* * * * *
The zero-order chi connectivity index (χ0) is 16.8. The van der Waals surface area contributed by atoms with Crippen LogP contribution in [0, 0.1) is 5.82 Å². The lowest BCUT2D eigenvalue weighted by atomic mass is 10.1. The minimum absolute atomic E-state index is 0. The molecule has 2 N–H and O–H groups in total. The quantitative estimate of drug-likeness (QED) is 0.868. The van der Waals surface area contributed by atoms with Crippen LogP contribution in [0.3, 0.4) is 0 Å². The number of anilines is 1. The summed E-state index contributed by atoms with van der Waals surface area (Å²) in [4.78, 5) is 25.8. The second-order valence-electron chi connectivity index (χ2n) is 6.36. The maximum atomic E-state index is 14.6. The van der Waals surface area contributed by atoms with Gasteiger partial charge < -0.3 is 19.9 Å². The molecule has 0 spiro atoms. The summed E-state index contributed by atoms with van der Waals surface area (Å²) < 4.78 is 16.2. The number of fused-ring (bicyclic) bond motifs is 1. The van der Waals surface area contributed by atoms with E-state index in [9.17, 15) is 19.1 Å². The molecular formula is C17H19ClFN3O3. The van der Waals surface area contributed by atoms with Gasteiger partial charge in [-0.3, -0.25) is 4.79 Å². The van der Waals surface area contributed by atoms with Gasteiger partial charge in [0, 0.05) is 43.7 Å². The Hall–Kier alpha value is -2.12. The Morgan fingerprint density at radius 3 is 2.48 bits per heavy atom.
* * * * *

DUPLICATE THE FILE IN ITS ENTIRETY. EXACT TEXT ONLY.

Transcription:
The zero-order chi connectivity index (χ0) is 16.8. The van der Waals surface area contributed by atoms with Crippen LogP contribution in [0, 0.1) is 5.82 Å². The lowest BCUT2D eigenvalue weighted by atomic mass is 10.1. The minimum absolute atomic E-state index is 0. The molecule has 2 N–H and O–H groups in total. The quantitative estimate of drug-likeness (QED) is 0.868. The van der Waals surface area contributed by atoms with Crippen LogP contribution in [0.3, 0.4) is 0 Å². The number of anilines is 1. The summed E-state index contributed by atoms with van der Waals surface area (Å²) in [4.78, 5) is 25.8. The second-order valence-electron chi connectivity index (χ2n) is 6.36. The maximum atomic E-state index is 14.6. The van der Waals surface area contributed by atoms with Gasteiger partial charge < -0.3 is 19.9 Å². The molecule has 0 spiro atoms. The summed E-state index contributed by atoms with van der Waals surface area (Å²) < 4.78 is 16.2. The number of fused-ring (bicyclic) bond motifs is 1. The van der Waals surface area contributed by atoms with E-state index in [9.17, 15) is 19.1 Å². The molecular formula is C17H19ClFN3O3. The van der Waals surface area contributed by atoms with Gasteiger partial charge in [-0.3, -0.25) is 4.79 Å². The van der Waals surface area contributed by atoms with Gasteiger partial charge in [0, 0.05) is 43.7 Å². The Hall–Kier alpha value is -2.12. The Morgan fingerprint density at radius 3 is 2.48 bits per heavy atom.